viewLithium Australia NL

Charger Metals to test Coates nickel-copper-cobalt-PGE project with SkyTEM survey

Following its listing earlier this month, Charger is moving to implement its work programs over three of its projects, with a SkyTEM survey set to commence over the Coates Project.

Charger Metals Ltd - Charger Metals to test Coates nickel-copper-cobalt-PGE project in Julimar region with SkyTEM survey
Aerial electromagnetic surveys are used to target large areas considered prospective for nickel sulphides.

Charger Metals NL (ASX:CHR) is planning to undertake a SkyTEM aerial electromagnetic survey next month on its Coates nickel-copper-cobalt-platinum group elements (PGE) project near Perth in Western Australia.

The Coates Project is 70% owned by Charger, while the remaining 30% is held by Lithium Australia NL (ASX:LIT).

The SkyTEM survey will test the Coates mafic intrusion and surrounding ground for conductors, including previously defined nickel-copper and PGE geochemical targets.

The helicopter-borne geophysical system, SkyTEM, is used to detect conductive rocks that may include sulphide minerals containing nickel, copper, cobalt and PGEs.

Work program to cover three projects

Charger managing director David Crook said: “With Charger Metals completing its listing on July 9 this year, we are moving to implement the work programs on our three projects, as set out in the company’s prospectus. 

“We are pleased to have locked in the timing of the SkyTEM program over the Coates nickel-copper-cobalt-PGE project and keenly await the results.”

Aerial EM surveys

Aerial electromagnetic (EM) surveying is an exploration technique used to target large areas that are considered prospective for nickel sulphides in an effective and time-efficient manner. Promisingly, this method has been used successfully by many of Charger’s neighbours in the Julimar district.

The SkyTEM system is well-suited to areas of thick bush and variable topography, which can reduce the efficiency of ground-based EM systems.

The Coates Project

Map of Charger's Coates Project.

The Coates Project is located around 60 kilometres east of Perth at Wundowie in WA. A vanadium-titanium magnetite deposit, hosted in a mafic intrusive suite of rocks, was briefly mined near the Coates Project before closing in 1982.

The project’s regional geology is largely interpreted from geophysical data due to the poor outcrop. It includes highly deformed Archean gneisses and mafic/ultramafic rocks intruded by mafic and granitoid bodies.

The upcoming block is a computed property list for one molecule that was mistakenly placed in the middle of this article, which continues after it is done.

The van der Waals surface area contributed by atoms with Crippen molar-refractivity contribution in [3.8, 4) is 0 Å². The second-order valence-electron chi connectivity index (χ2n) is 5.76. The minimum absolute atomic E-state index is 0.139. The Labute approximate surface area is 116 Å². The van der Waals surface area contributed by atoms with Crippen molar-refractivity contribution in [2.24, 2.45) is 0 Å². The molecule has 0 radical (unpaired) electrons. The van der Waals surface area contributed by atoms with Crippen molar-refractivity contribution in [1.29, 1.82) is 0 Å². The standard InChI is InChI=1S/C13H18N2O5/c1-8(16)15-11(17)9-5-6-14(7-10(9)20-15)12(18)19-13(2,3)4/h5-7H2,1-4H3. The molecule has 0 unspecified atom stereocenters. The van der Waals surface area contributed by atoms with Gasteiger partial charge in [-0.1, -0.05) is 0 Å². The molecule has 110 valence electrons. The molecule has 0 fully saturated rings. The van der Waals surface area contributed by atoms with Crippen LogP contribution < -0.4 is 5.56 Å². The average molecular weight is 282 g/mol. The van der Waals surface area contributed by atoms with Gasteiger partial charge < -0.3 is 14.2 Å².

The SkyTEM geophysical system

Charger’s proposed survey will utilise the helicopter-borne SkyTEM312 time-domain electromagnetic system.

Essentially, this technology is a high resolution, surface-to-depth exploration tool that provides mineral exploration data for use across a project’s lifespan.

High-resolution, near-surface data can facilitate groundwater modelling, overburden thickness calculations for seismic and mine planning, and before-and-after studies for mine rehabilitation. 

Simultaneously, conventional, deeper-looking EM work may detect units down to 300 metres to 400 metres deep. 

The raw SkyTEM data will be available within days of the survey’s completion, after which it will be processed and analysed by the company’s geophysics consultant before it is released to the market.

Quick facts: Lithium Australia NL


Price: 0.125 AUD

Market Cap: $123.49 m

Add related topics to MyProactive

Create your account: sign up and get ahead on news and events


The Company is a publisher. You understand and agree that no content published on the Site constitutes a recommendation that any particular security, portfolio of securities, transaction, or investment strategy is...

In exchange for publishing services rendered by the Company on behalf of named herein, including the promotion by the Company of in any Content on the Site, the Company receives from said issuer annual cash...


Lithium Australia's Adrian Griffin talks big trends in the battery industry

Lithium Australia NL (ASX:LIT, OTC:LMMFF, FRA:3MW)'s Adrian Griffin offers up his views on the changes within the battery industry and how much of that is demand driven versus the result of government policy. He also spells out Lithium Australia's role in the evolving battery landscape.

2 days, 21 hours ago

2 min read